Income Tax and the Self-Employed

If you are a freelancer, independent contractor or otherwise self-employed, no one is going to withhold income taxes each time you get paid by a client or customer. Instead, it's your responsibility to pay estimated taxes quarterly based on your taxable income the year before. Not only is it the law (you'll pay a small penalty if you don't), but it allows you to avoid a big tax bill in April.

Filing Income Taxes

Filing income taxes in April is akin to "settling up" with the IRS. In reality, you've been paying taxes all year long. In April, all you are doing is determining if you paid the right amount. If you paid too much, you get a refund; too little and you're writing another check. Income tax forms like the 1040 are notoriously confusing, but that's because they're based on a U.S. tax code that's more than 5,000 pages long [source: Shinske]. Here are the basic steps to completing a tax return:

  1. Start by adding up your gross income, which includes salary or wages from a job, investment interest income, pensions and annuities. If you have job, your employer will send you a W-2 form in the mail which shows how much you earned and how much income tax was already withheld.
  2. Subtract any adjustments (examples: alimony that you paid, deposits in retirement plans, self-employment estimated taxes paid, moving expenses, interest that you paid on a student loan, etc.). The difference is called adjusted gross income (AGI).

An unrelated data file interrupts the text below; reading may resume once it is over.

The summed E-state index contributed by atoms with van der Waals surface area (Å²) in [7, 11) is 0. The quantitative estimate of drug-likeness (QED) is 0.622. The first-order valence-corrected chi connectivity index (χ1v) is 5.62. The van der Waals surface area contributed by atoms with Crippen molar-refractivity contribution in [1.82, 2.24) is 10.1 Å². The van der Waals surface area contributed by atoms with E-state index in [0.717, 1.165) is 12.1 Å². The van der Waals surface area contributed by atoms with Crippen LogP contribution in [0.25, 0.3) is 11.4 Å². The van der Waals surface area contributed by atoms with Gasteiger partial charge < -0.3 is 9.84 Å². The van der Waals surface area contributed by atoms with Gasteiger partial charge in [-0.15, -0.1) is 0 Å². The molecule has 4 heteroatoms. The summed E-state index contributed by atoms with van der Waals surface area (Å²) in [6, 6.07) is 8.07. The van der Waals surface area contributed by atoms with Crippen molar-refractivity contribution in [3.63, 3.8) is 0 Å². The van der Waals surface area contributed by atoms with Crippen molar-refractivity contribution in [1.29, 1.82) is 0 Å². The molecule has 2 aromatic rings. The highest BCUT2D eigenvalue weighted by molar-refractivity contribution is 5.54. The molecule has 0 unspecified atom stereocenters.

3. Once you know your AGI, you have two choices: Either subtract a standard deduction, or subtract itemized deductions, whichever is greater. Itemized deductions might include medical and dental expenses, charitable contributions, interest on home mortgages, and state and local taxes from the previous year.
  4. Next, subtract personal exemptions. For 2013, the IRS allows you to subtract $3,900 each for you, your spouse and each dependent if your AGI is under a certain amount [source: IRS]. Everything left over is called your taxable income.
  5. This is where it gets a little complicated, because the United States uses a marginal or progressive tax rate system. The more you earn, the higher your tax rate. To determine exactly how much you owe, look up your taxable income on the IRS tax table. Find the number that matches your filing status: single, married filing jointly, married filing separately, head of household, or qualifying widow(er) with dependent child, which is the same as "married filing jointly." That number is your gross tax liability. Don't worry, you have one more chance to lower your tax bill.
  6. From your gross tax liability, subtract any credits. The Child Tax Credit is a big one: $1,000 for each qualifying child. Other credits include the Earned Income Tax Credit (or Earned Income Credit) for low-income working families, which can be as much as $6,000, and the Child and Dependent Care Credit for childcare expenses.
  7. The final number is your net tax. If it's a positive number, you owe money to the IRS. If it's negative, you're getting a refund.

You must file your federal income tax return and pay any taxes owed by April 15. Filing or paying late results in penalties and interest that accrues over time. If you are due a refund, the IRS mails most of them out within two weeks of receiving a return. You could also have the money electronically deposited directly into a bank account.